• Executive reaching retirement at age 65 or older
    • Death or permanent disability
    • Termination of employment without cause or by the executive for “good reason”
    • Vesting on a certain date; g., five years from execution of the agreement
  • Value of the Benefit: Once a triggering event occurs, the amount of the payout per a Phantom Share Plan is usually based on the per-share value of the company. Except for public companies, the employer would likely need a business valuation when a triggering event occurs.  Additionally, the company should plan for its cash obligations when payment is triggered.
  • Terms of Payment: Payment can be made in a lump sum or payable over a specified, limited period. The plan can also require the executive to sign a general release of claims against the company and its owner, as well as restrictive covenants (non-compete, non-solicitation, confidentiality, or non-disparagement) as a prerequisite for payment.
  • Administration: The plan would create a governing committee for administrative and interpretive control of the plan.
  • Tax Treatment: The employer receives no deduction until obligation vests and is paid. If an employer sets aside funds to pay a benefit, those earnings would be taxable to the employer. The executive defers taxation until payment is received or is no longer subject to forfeiture.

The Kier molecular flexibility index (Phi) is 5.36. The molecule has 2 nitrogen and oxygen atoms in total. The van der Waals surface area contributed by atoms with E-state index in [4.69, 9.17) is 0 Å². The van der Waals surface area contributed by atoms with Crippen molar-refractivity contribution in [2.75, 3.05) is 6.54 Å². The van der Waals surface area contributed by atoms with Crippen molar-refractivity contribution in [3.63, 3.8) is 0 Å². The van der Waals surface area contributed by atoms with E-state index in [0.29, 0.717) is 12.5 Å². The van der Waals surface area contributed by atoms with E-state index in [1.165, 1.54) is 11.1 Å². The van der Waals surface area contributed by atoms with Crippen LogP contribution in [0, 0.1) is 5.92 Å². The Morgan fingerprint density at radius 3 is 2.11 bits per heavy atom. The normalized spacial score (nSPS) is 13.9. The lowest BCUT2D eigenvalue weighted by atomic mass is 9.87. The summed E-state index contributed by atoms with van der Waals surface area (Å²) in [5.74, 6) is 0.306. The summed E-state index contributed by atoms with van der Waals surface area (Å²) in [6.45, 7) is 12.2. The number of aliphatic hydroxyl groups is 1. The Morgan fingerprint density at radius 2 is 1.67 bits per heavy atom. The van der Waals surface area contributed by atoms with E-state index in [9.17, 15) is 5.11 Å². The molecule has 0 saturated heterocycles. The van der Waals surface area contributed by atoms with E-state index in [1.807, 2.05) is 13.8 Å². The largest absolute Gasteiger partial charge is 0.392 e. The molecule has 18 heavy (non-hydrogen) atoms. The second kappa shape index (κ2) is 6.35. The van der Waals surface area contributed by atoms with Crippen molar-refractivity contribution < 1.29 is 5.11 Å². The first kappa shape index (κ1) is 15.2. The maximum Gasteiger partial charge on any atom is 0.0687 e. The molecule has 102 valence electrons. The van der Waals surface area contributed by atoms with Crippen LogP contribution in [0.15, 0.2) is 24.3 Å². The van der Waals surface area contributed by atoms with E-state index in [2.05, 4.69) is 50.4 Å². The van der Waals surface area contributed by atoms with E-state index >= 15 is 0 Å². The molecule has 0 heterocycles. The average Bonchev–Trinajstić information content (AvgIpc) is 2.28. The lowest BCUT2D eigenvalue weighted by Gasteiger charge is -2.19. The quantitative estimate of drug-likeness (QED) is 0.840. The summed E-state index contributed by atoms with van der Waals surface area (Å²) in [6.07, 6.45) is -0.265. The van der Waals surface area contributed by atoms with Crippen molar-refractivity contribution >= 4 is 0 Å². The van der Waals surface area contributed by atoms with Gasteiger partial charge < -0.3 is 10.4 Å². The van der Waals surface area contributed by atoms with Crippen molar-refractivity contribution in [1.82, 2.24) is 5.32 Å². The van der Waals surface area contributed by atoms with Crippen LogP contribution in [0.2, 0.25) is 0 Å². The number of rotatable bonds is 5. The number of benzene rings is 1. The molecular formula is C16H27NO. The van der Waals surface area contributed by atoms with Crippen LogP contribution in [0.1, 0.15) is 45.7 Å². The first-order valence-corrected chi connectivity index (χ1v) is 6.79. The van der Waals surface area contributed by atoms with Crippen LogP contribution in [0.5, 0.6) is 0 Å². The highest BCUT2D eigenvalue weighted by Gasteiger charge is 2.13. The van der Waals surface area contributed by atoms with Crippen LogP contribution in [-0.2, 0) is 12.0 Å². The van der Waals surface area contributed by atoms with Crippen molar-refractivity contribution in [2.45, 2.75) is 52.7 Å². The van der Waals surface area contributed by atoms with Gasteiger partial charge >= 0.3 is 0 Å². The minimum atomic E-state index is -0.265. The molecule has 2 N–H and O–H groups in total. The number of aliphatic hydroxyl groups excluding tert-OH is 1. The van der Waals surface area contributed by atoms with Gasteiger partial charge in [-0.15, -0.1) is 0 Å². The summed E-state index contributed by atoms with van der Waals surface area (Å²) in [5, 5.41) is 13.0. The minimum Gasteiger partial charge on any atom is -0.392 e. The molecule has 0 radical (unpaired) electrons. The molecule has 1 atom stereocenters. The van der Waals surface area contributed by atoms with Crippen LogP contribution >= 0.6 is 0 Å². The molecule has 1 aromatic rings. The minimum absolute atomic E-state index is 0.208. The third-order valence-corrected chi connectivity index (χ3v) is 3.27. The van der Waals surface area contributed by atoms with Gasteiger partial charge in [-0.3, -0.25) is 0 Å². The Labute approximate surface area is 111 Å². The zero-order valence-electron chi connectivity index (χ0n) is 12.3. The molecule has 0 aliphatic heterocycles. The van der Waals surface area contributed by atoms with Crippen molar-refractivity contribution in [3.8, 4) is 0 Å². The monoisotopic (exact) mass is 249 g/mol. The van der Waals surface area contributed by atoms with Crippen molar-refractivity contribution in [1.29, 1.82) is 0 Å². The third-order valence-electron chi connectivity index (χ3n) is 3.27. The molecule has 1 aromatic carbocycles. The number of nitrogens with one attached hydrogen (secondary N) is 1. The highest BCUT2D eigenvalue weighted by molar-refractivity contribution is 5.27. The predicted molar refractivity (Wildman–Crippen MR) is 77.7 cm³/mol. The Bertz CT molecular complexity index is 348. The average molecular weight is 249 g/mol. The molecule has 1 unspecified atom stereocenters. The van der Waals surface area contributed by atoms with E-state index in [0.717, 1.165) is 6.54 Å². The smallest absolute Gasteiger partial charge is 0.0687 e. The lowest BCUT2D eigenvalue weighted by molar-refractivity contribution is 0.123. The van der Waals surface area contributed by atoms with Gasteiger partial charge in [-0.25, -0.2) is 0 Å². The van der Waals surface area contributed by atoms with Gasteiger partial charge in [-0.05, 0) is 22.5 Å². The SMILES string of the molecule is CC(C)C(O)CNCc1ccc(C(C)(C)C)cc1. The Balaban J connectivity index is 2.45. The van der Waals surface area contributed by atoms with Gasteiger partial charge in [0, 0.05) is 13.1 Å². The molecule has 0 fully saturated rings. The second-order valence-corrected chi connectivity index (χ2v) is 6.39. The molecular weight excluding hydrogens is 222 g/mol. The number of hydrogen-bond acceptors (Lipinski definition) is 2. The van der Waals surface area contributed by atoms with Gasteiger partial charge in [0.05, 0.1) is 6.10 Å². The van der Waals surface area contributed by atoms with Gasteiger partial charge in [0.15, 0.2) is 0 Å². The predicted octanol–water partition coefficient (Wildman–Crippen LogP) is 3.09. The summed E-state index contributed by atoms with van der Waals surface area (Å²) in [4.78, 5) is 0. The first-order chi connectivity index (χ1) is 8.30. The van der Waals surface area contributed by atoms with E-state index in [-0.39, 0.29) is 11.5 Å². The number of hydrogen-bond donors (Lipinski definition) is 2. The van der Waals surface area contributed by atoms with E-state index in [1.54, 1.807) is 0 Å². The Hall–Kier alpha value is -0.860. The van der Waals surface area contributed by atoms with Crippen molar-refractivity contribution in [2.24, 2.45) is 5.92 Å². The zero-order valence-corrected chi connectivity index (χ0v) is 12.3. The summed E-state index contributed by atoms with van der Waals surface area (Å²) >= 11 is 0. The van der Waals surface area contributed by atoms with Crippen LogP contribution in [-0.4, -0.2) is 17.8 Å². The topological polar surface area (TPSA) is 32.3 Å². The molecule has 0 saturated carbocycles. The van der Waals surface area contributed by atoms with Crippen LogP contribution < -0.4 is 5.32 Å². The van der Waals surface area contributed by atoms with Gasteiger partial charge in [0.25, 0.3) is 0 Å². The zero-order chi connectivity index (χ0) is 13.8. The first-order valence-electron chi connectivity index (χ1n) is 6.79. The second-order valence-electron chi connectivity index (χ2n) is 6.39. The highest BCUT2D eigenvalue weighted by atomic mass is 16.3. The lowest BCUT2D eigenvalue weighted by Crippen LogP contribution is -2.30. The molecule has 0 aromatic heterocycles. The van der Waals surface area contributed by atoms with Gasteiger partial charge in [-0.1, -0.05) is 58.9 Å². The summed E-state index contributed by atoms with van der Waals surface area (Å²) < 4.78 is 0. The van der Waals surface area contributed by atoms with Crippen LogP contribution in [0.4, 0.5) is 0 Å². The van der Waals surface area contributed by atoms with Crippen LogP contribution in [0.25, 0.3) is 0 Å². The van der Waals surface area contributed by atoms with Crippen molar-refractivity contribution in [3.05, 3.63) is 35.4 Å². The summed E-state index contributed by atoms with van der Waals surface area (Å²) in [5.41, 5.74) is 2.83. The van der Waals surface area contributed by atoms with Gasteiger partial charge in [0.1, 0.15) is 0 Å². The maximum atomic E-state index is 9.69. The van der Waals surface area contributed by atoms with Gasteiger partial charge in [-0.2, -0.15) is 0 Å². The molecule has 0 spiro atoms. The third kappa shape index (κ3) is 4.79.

These are a few of the options for employers to use as a tool for executive compensation, incentives, and retention. Various other tools are also available, from employee stock options to individual retention agreements.  It is important that in preparing any type of written plan or agreement that you carefully draft all relevant documents with consideration of their legal and tax implications.  Among other things, Nexsen Pruet prepares plans and agreements for our clients that meet the following expectations:

  • Achieve company objectives for performance incentives, executive retention, and/or tax deferral;
  • Agree with the company culture and existing executive agreements and compensation policies; and
  • Avoid unintended tax consequences or liability.

Please contact the Nexsen Pruet Employment & Labor Law team to discuss your employee agreements, policies, and plans.